However, a report by GlobalResearch.ca gives much greater detail, including photographs of the device:
When a suspect makes a phone call, the StingRay tricks the cell into sending its signal back to the police, thus preventing the signal from traveling back to the suspect's wireless carrier. But not only does StingRay track the targeted cell phone, it also extracts data off potentially thousands of other cell phone users in the area.
Although manufactured by a Germany and Britain-based firm, the StingRay devices are sold in the US by the Harris Corporation, an international telecommunications equipment company. It gets between $60,000 and $175,000 for each Stingray it sells to US law enforcement agencies."
It's not just governments and law enforcement agencies that are advocating the use of license plate readers, as The Intercept's Lee Fang reports:
As privacy advocates battle to rein in the use of automated license plate readers (ALPRs), they're going up against another industry that benefits from this mass surveillance: lenders and debt collectors. [...] In Rhode Island, for instance, state Rep. Larry Valencia and state Sen. Gayle Goldin proposed bills in 2014 to prohibit the sale or trade of data collected by ALPRs, and to mandate that the state destroy records after one year.
I filed a records request and found two letters in opposition. One letter came from the[sic] Steven G. O'Donnell, on behalf of the Rhode Island State Police, arguing that law enforcement should be able to come up with its own internal procedures to govern the use of ALPRs. The other letter came from Danielle Fagre Arlow, senior vice president to the American Financial Services Association (AFSA), a trade group for consumer lending companies, some of which target the subprime market.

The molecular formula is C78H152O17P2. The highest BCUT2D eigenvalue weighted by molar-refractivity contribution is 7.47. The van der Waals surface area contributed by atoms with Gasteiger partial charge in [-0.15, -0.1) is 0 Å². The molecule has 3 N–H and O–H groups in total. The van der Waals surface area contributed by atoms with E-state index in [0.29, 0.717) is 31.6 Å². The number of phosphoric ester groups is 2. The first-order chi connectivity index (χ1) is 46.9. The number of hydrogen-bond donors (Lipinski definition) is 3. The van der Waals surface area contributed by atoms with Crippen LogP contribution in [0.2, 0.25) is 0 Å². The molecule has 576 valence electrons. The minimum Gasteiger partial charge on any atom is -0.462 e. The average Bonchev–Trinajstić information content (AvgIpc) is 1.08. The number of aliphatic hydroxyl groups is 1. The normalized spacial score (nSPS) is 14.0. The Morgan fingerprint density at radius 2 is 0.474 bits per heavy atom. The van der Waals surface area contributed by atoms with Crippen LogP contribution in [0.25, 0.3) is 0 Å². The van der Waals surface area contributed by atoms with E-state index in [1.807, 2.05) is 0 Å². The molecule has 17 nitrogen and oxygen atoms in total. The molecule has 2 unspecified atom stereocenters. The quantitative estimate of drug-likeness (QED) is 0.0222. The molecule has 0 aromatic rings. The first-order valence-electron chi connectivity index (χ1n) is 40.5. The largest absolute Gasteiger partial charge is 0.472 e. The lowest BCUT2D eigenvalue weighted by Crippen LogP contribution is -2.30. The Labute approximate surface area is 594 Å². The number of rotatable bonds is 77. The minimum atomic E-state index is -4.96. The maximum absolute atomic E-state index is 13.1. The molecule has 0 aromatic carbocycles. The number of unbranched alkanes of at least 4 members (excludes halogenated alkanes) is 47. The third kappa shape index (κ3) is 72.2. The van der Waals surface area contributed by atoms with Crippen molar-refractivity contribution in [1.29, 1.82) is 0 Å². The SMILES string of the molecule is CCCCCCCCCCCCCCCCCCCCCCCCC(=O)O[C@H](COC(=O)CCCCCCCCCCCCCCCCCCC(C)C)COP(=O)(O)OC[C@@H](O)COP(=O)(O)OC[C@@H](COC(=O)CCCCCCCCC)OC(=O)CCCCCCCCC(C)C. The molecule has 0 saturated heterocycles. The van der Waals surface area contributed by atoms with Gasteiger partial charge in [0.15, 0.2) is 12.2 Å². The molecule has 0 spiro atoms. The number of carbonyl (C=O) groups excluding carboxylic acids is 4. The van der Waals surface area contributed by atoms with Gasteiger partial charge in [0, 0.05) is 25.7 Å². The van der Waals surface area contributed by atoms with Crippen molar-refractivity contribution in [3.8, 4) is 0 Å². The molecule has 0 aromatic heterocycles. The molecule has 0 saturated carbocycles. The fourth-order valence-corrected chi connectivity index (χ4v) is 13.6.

"Our particular interest in the bill," Arlow wrote, "is the negative impact it would have on ALPR’s valuable role in our industry – the ability to identify and recover vehicles associated with owners who have defaulted on their loans and are not responding to good-faith efforts to contact them." Arlow opposed the bill's restrictions on "how long data can be kept because access to historical data is important in determining where hard-to-find vehicles are likely located."
AFSA lobbied against several similar bills as they were proposed around the country. In Massachussetts, the group lobbied against a bill designed to destroy ALPR records after 90 days. AFSA argued that such a regime is unfair because "ALPR systems work best when they are used to string together the historical locations of vehicles."
[...] According to the ACLU of Rhode Island, the ALPR privacy bill died last session — notably, the bill failed after the consumer lending lobbyists voiced their opposition.
Unofficial Secrets is a newly launched and more frequently updated blog from First Look Media/The Intercept.
DHS Wants a National License Plate Tracking System
Ars Technica Obtains Large Dataset of Oakland Police Department License Plate Scans
Watch Out for "Automated Vehicle Occupancy Detection"